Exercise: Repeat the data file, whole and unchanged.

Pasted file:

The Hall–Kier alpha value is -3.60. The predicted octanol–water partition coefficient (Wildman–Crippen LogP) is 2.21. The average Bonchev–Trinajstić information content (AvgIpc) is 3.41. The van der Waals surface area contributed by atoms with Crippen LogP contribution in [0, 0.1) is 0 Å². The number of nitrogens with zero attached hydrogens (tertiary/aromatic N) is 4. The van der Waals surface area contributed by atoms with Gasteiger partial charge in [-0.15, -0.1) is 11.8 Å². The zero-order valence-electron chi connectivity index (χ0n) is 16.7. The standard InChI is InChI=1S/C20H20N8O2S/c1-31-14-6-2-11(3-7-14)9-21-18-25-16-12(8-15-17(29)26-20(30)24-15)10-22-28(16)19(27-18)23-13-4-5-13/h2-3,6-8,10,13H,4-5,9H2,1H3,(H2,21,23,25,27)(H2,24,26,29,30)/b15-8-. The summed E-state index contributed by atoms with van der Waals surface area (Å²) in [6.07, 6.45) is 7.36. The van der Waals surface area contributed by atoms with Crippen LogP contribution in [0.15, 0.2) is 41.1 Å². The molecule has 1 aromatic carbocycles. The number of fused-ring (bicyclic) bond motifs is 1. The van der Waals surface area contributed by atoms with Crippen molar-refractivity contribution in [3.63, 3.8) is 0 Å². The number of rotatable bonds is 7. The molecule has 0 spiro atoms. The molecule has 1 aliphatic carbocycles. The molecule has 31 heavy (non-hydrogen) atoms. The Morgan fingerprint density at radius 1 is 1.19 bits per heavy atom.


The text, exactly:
The Hall–Kier alpha value is -3.60. The predicted octanol–water partition coefficient (Wildman–Crippen LogP) is 2.21. The average Bonchev–Trinajstić information content (AvgIpc) is 3.41. The van der Waals surface area contributed by atoms with Crippen LogP contribution in [0, 0.1) is 0 Å². The number of nitrogens with zero attached hydrogens (tertiary/aromatic N) is 4. The van der Waals surface area contributed by atoms with Gasteiger partial charge in [-0.15, -0.1) is 11.8 Å². The zero-order valence-electron chi connectivity index (χ0n) is 16.7. The standard InChI is InChI=1S/C20H20N8O2S/c1-31-14-6-2-11(3-7-14)9-21-18-25-16-12(8-15-17(29)26-20(30)24-15)10-22-28(16)19(27-18)23-13-4-5-13/h2-3,6-8,10,13H,4-5,9H2,1H3,(H2,21,23,25,27)(H2,24,26,29,30)/b15-8-. The summed E-state index contributed by atoms with van der Waals surface area (Å²) in [6.07, 6.45) is 7.36. The van der Waals surface area contributed by atoms with Crippen LogP contribution in [0.15, 0.2) is 41.1 Å². The molecule has 1 aromatic carbocycles. The number of fused-ring (bicyclic) bond motifs is 1. The van der Waals surface area contributed by atoms with Crippen molar-refractivity contribution in [3.63, 3.8) is 0 Å². The number of rotatable bonds is 7. The molecule has 0 spiro atoms. The molecule has 1 aliphatic carbocycles. The molecule has 31 heavy (non-hydrogen) atoms. The Morgan fingerprint density at radius 1 is 1.19 bits per heavy atom.